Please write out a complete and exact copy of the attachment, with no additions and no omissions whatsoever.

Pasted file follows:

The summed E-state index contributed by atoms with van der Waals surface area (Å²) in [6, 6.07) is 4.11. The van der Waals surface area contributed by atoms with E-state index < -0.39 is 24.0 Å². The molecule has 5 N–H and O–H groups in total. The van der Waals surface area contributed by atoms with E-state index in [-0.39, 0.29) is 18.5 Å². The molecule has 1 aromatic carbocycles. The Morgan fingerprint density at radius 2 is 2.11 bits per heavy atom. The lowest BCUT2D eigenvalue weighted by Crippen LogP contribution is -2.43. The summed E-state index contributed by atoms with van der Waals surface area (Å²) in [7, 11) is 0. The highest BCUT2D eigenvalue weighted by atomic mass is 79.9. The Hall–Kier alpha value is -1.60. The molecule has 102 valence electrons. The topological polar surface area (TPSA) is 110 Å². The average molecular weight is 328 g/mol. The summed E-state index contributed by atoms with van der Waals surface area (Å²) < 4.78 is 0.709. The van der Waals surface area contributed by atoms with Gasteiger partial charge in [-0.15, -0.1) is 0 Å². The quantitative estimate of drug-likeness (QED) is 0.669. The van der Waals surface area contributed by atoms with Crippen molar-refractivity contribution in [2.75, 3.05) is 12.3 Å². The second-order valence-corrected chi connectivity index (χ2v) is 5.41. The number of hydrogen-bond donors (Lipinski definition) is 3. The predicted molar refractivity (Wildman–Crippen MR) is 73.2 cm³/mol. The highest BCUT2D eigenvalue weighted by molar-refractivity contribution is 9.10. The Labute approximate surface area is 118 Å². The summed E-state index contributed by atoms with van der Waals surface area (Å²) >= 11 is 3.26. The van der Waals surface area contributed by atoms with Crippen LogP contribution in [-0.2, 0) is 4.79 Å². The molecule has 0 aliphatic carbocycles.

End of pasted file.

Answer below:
The summed E-state index contributed by atoms with van der Waals surface area (Å²) in [6, 6.07) is 4.11. The van der Waals surface area contributed by atoms with E-state index < -0.39 is 24.0 Å². The molecule has 5 N–H and O–H groups in total. The van der Waals surface area contributed by atoms with E-state index in [-0.39, 0.29) is 18.5 Å². The molecule has 1 aromatic carbocycles. The Morgan fingerprint density at radius 2 is 2.11 bits per heavy atom. The lowest BCUT2D eigenvalue weighted by Crippen LogP contribution is -2.43. The summed E-state index contributed by atoms with van der Waals surface area (Å²) in [7, 11) is 0. The highest BCUT2D eigenvalue weighted by atomic mass is 79.9. The Hall–Kier alpha value is -1.60. The molecule has 102 valence electrons. The topological polar surface area (TPSA) is 110 Å². The average molecular weight is 328 g/mol. The summed E-state index contributed by atoms with van der Waals surface area (Å²) < 4.78 is 0.709. The van der Waals surface area contributed by atoms with Gasteiger partial charge in [-0.15, -0.1) is 0 Å². The quantitative estimate of drug-likeness (QED) is 0.669. The van der Waals surface area contributed by atoms with Crippen molar-refractivity contribution in [2.75, 3.05) is 12.3 Å². The second-order valence-corrected chi connectivity index (χ2v) is 5.41. The number of hydrogen-bond donors (Lipinski definition) is 3. The predicted molar refractivity (Wildman–Crippen MR) is 73.2 cm³/mol. The highest BCUT2D eigenvalue weighted by molar-refractivity contribution is 9.10. The Labute approximate surface area is 118 Å². The summed E-state index contributed by atoms with van der Waals surface area (Å²) >= 11 is 3.26. The van der Waals surface area contributed by atoms with Crippen LogP contribution in [-0.2, 0) is 4.79 Å². The molecule has 0 aliphatic carbocycles.